Why I Like Suspense Novels

I recently read Joan Hall Hovey’s novel Chill Waters and it made me think of what it is about suspense novels that I like.

Why do I enjoy this stressful, sitting on the edge of my seat, my heart pumping with fear activity?  

Ok. Chill Waters, to be fair, is not all suspense. There’s the intriguing plot, and interesting smart female protagonist. There’s romance as well. But there’s a murderer to discover which I find stimulating – like intellectual exercise for my brain. I want to figure out the ending of the novel before I read it. There’s a great satisfaction when that happens.

Also, suspense novels, in particular, deal with a sense of justice. Rationally, I know that good will prevail. That’s the way these novels work. Yet, on a visceral level the concern is not so much that good will prevail but how. And, it is in Chill Waters protagonist’s chilling situation that the thrill took over and I found my heart rate rising casting rationality aside. Joan Hall Hovey has the skill to play on the readers’ emotions with her Hitchcockian imagination.

I have to admit that I had not figured out the true identity of the murderer but that no longer mattered as I’d already taken the thrilling, satisfying ride.

20 thoughts on “Why I Like Suspense Novels

  1. You’ve outlined some good reasons for which crime and suspense novels are so appealing, Carol. I think we do have an inner desire to impose order on our world, so that it makes sense. And that, to me, includes that sense of justice (whatever that may mean in a given situation) prevails. And I know what you mean about the intellectual challenge, too – I like that, myself.

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  2. Thank you for sharing, Carol. While in college I read mostly true crime and suspense novels. These days, I see nothing but crime at my day job, so I need my happy endings when reading. 🙂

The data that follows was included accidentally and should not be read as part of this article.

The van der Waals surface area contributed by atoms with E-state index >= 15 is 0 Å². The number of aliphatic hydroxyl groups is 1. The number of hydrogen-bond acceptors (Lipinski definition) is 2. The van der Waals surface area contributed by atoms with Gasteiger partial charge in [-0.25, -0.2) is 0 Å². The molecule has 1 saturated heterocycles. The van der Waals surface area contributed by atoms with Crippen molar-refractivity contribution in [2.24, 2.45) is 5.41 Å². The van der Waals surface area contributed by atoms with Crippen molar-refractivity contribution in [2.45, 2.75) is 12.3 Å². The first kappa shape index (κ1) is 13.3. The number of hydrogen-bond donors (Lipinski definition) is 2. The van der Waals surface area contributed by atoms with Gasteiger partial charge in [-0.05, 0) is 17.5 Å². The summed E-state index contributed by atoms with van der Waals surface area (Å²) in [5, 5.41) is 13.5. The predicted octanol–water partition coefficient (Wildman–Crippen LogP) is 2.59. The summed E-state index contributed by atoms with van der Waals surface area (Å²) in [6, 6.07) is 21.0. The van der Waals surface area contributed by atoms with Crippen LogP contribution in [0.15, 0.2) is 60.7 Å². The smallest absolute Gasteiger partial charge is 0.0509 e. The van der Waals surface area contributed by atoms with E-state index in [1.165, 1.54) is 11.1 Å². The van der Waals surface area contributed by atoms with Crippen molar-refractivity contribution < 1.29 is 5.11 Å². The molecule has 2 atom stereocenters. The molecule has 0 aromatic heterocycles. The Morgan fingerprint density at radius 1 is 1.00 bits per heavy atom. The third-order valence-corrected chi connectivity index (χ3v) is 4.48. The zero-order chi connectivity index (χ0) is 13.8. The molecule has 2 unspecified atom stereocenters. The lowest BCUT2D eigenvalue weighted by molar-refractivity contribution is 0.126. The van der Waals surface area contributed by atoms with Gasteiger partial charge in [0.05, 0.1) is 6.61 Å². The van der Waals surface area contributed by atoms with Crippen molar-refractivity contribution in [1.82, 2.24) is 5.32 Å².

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    • I understand what you’re saying, Jill. When i retired from teaching criminology and supervising students in prisons, youth centers and half way homes I didn’t want anything to do with crime. All i wanted to watch on TV were comedies and light stuff. But as the years went by, I slowly came back to writing and reading about crime. I guess I needed the distance. Have a great weekend. xxx

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  3. Interesting what Jill said about happy endings. We all love a happy ending, but in real life, that doesn’t happen as often as we’d like. More often we get the kind of ending we have in Dr Zhivago. But there’s no harm in wishing for happiness. As for why we love suspense, I don’t know the answer to that, but I feel the same as you do, Carol. I love the suspense and guessing at what might happen.

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    • Ah, Jacqui whether the book is a suspense novel, a romance or a survival novel like yours are we the readers all want a happy ending. That’s another interesting topic for discussion: why do we want the novels we read to have happy endings when we know, as Anneli commented, it doesn’t happen in real life.

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  4. I enjoy suspense novels for the same reasons. I definitely want some resolution at the end, preferably justice being served. I listen to a true crime podcast and often find myself disheartened by the reality of cold cases, missing persons never found. Fiction can be an escape from that.

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    • Yes, Marie…fiction is an escape at times from the harsh reality. I was listening yesterday to a true crime podcast of a case that was ten years old and how the journalist was so saddened that he and his partner weren’t able to resolve the case, especially for the family of the victim. Crime novels offer a hope for justice. Thanks for your comment, Marie.

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  5. Carol, excellent reflections on thrillers, why they are so captivating. I’m often torn between wanting to guess the murderer as well as wanting to be surprised! Seems it was the latter for you here. Chill Waters seems superb and the author must be beaming with your praise of ‘Joan Hall Hovey has the skill to play on the readers’ emotions with her Hitchcockian imagination.’

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  6. What a wonderfully introspective question! For me it’s the unexpected twist(s) that often happen near the end that create the “I did NOT see that coming” surprising thrill from the safety of my couch 🙂

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